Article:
Dave Ramsey
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Dear Dave,

My fiancée has a small photography business, and she wants to form a partnership with a college student who is majoring in business. I think this is a bad plan, but I’m pretty sure she’s not going to listen to me. What do you think about the idea?

Bruce

Dear Bruce,

A partnership is always a bad idea. There’s absolutely no upside for her, and if you feel there’s nothing you can do to keep her from making such a ridiculously bad mistake, then you guys are going to have issues in your marriage, too. It sounds like she’s looking for emotional support combined with some business acumen. But that doesn’t mean she needs a partner, and she definitely doesn’t need one who’s still in school and has no experience.

If she feels like she needs help, there are ways to do it without turning this into a partnership. She could hire this person and let them share in profits while she owns 100 percent of the business. That’s not a bad idea at all. But she needs to stop and take a breath, because if she walks headfirst into creating a partnership with this person, she’ll most likely lose clients, then sections of her business and finally a friend. On top of it all, it will create marriage strife.

As I said before, partnerships are never a good idea. But this situation goes much deeper than business practices. You two must learn to listen to each other’s instincts and make decisions together. If you can’t do that, then you don’t need to get married. And by the way, this is not an issue about the husband being the boss. You should be willing to listen to that little voice inside her, too, when it says something doesn’t seem right!

—Dave 

Dear Dave,

I’m thinking about selling my business to a corporation. If I do this, I’d continue to work there for a couple of years after the sale. I’m not sure about the feelings I’ll have during this time, plus I worry about how the new ownership will treat my team after the sale. Do you have any advice for someone in this situation?

Paul

Dear Paul,

First, I don’t think you’re messing your team over or violating the principles of EntreLeadership by simply selling your business. The fact that you’re concerned about these issues tells me that you’re a quality person and a servant leader. Just remember, as long as you’re there—whether as an owner or just a leader—you have an obligation to look out for your team and do good things for them.

The big thing that scares me in this scenario is the next two years may be the most miserable of your life in the workplace. It’s tough seeing someone else come in and take over what you’ve built up over the years. You’ve poured your time and blood, your sweat and tears into this organization. It’s yours! You might even want to shorten the time you remain there a bit, if you’re certain this is the path you want to take.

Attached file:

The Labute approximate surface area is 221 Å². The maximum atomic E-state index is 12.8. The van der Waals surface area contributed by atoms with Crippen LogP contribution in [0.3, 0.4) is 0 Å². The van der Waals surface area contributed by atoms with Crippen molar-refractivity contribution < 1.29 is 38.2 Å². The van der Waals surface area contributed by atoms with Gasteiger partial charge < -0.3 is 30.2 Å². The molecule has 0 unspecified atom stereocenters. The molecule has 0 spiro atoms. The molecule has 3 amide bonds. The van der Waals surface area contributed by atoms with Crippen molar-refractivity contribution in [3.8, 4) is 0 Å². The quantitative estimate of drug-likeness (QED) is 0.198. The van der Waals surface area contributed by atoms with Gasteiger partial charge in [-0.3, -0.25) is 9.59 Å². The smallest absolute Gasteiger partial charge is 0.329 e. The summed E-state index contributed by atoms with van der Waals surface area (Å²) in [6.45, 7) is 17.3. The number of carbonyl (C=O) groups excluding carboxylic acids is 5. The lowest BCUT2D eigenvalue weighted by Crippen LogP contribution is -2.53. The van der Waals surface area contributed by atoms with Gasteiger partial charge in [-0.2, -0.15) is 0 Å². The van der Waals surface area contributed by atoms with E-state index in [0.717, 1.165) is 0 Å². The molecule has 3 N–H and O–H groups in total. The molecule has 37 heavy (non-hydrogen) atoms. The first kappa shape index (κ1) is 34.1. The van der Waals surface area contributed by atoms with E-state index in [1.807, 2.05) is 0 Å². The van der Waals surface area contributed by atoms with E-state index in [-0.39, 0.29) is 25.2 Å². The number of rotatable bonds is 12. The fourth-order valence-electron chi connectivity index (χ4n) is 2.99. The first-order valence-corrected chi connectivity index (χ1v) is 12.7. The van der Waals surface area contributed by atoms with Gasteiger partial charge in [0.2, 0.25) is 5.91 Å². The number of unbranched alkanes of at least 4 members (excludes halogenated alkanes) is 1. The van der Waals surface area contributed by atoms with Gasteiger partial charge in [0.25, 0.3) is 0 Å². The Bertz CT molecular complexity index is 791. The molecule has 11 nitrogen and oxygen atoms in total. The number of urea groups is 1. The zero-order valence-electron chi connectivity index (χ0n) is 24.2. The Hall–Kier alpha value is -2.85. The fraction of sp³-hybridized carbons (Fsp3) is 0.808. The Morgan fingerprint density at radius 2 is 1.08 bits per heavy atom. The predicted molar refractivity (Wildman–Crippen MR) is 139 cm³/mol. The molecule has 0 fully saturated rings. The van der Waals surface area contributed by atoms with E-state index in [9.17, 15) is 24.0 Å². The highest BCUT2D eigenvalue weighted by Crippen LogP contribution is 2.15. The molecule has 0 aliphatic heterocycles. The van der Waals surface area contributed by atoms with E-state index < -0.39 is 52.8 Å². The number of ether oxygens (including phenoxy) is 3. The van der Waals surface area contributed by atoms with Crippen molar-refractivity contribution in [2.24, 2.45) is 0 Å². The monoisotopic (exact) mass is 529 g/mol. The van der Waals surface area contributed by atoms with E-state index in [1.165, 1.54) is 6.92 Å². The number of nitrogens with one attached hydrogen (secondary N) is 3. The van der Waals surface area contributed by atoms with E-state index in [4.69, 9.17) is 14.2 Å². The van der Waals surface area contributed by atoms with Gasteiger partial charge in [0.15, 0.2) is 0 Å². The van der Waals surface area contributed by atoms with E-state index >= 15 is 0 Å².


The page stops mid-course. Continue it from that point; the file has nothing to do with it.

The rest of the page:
But to tell you the truth, I’m not sure you really want to sell this business. There’s nothing wrong with turning down an offer, no matter how generous it may seem. Considering how much you seem to care about the business and the people, I’m just not convinced you’re ready to walk away. Now, if there’s something else you’ve got a burning desire to do, then I’d say go for it. I understand that kind of thing completely. But it’s a blast to have a job you love and looking forward to going to every day.

I’d take some more time to think about it, if I were you. There may be a big pile of cash waiting for you if you sell, but I can tell you’re concerned about your team and the amount of time you’ll be spending as an employee at the company you created and grew into a success. Use your heart and your head on this one, Paul. But if you decide to sell, I’d work things to where I had to spend as little time there as possible once the new owners take over. 

—Dave

* Dave Ramsey is America’s trusted voice on money and business. He’s authored four New York Times best-selling books: Financial Peace, More Than Enough, The Total Money Makeover and EntreLeadership. The Dave Ramsey Show is heard by more than 6 million listeners each week on more than 500 radio stations. Follow Dave on Twitter at @DaveRamsey and on the web at daveramsey.com.

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Dave Ramsey

Dave Ramsey is a personal money management expert, popular national radio personality and the author of three New York Times bestsellers.
 
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